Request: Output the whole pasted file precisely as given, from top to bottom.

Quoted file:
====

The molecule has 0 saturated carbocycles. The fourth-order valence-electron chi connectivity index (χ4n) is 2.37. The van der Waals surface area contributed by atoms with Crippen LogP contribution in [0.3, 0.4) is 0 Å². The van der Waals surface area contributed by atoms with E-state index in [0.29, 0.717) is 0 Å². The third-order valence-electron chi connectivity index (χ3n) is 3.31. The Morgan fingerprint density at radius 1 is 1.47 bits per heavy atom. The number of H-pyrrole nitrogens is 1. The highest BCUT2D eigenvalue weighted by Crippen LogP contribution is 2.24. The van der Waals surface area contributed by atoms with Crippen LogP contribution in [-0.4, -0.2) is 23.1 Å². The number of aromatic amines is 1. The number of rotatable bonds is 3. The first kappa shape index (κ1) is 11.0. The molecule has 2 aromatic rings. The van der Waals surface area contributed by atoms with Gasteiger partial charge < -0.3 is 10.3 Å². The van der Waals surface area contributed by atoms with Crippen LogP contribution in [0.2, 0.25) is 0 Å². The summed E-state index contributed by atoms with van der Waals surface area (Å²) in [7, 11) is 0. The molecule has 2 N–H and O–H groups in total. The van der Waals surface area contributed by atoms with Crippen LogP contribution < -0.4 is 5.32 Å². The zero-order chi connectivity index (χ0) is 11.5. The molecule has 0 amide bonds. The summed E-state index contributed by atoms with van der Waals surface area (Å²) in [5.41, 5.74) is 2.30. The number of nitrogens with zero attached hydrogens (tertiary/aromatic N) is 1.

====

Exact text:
The molecule has 0 saturated carbocycles. The fourth-order valence-electron chi connectivity index (χ4n) is 2.37. The van der Waals surface area contributed by atoms with Crippen LogP contribution in [0.3, 0.4) is 0 Å². The van der Waals surface area contributed by atoms with E-state index in [0.29, 0.717) is 0 Å². The third-order valence-electron chi connectivity index (χ3n) is 3.31. The Morgan fingerprint density at radius 1 is 1.47 bits per heavy atom. The number of H-pyrrole nitrogens is 1. The highest BCUT2D eigenvalue weighted by Crippen LogP contribution is 2.24. The van der Waals surface area contributed by atoms with Crippen LogP contribution in [-0.4, -0.2) is 23.1 Å². The number of aromatic amines is 1. The number of rotatable bonds is 3. The first kappa shape index (κ1) is 11.0. The molecule has 2 aromatic rings. The van der Waals surface area contributed by atoms with Gasteiger partial charge < -0.3 is 10.3 Å². The van der Waals surface area contributed by atoms with Crippen LogP contribution in [0.2, 0.25) is 0 Å². The summed E-state index contributed by atoms with van der Waals surface area (Å²) in [7, 11) is 0. The molecule has 2 N–H and O–H groups in total. The van der Waals surface area contributed by atoms with Crippen LogP contribution < -0.4 is 5.32 Å². The zero-order chi connectivity index (χ0) is 11.5. The molecule has 0 amide bonds. The summed E-state index contributed by atoms with van der Waals surface area (Å²) in [5.41, 5.74) is 2.30. The number of nitrogens with zero attached hydrogens (tertiary/aromatic N) is 1.